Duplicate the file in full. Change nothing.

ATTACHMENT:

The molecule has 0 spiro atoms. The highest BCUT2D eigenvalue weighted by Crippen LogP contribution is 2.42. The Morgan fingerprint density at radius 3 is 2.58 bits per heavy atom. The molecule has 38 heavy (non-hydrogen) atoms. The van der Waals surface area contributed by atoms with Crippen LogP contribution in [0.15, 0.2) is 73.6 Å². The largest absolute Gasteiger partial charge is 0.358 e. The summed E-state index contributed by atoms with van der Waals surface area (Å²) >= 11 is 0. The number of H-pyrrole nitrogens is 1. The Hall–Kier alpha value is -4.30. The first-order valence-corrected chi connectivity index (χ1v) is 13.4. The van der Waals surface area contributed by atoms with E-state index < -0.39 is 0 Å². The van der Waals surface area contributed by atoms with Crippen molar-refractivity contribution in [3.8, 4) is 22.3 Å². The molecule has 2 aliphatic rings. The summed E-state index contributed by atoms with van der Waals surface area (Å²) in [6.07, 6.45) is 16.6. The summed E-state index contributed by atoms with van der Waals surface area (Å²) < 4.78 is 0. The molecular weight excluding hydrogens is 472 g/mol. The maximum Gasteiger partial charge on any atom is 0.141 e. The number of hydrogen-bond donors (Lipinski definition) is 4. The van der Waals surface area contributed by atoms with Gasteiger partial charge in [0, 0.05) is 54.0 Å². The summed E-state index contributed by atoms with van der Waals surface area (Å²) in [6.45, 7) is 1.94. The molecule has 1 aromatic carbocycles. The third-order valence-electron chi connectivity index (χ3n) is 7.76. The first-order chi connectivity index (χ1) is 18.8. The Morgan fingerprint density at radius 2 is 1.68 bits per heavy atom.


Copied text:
The molecule has 0 spiro atoms. The highest BCUT2D eigenvalue weighted by Crippen LogP contribution is 2.42. The Morgan fingerprint density at radius 3 is 2.58 bits per heavy atom. The molecule has 38 heavy (non-hydrogen) atoms. The van der Waals surface area contributed by atoms with Crippen LogP contribution in [0.15, 0.2) is 73.6 Å². The largest absolute Gasteiger partial charge is 0.358 e. The summed E-state index contributed by atoms with van der Waals surface area (Å²) >= 11 is 0. The number of H-pyrrole nitrogens is 1. The Hall–Kier alpha value is -4.30. The first-order valence-corrected chi connectivity index (χ1v) is 13.4. The van der Waals surface area contributed by atoms with E-state index < -0.39 is 0 Å². The van der Waals surface area contributed by atoms with Crippen molar-refractivity contribution in [3.8, 4) is 22.3 Å². The molecule has 2 aliphatic rings. The summed E-state index contributed by atoms with van der Waals surface area (Å²) in [6.07, 6.45) is 16.6. The summed E-state index contributed by atoms with van der Waals surface area (Å²) < 4.78 is 0. The molecular weight excluding hydrogens is 472 g/mol. The maximum Gasteiger partial charge on any atom is 0.141 e. The number of hydrogen-bond donors (Lipinski definition) is 4. The van der Waals surface area contributed by atoms with Gasteiger partial charge in [0, 0.05) is 54.0 Å². The summed E-state index contributed by atoms with van der Waals surface area (Å²) in [6.45, 7) is 1.94. The molecule has 1 aromatic carbocycles. The third-order valence-electron chi connectivity index (χ3n) is 7.76. The first-order chi connectivity index (χ1) is 18.8. The Morgan fingerprint density at radius 2 is 1.68 bits per heavy atom.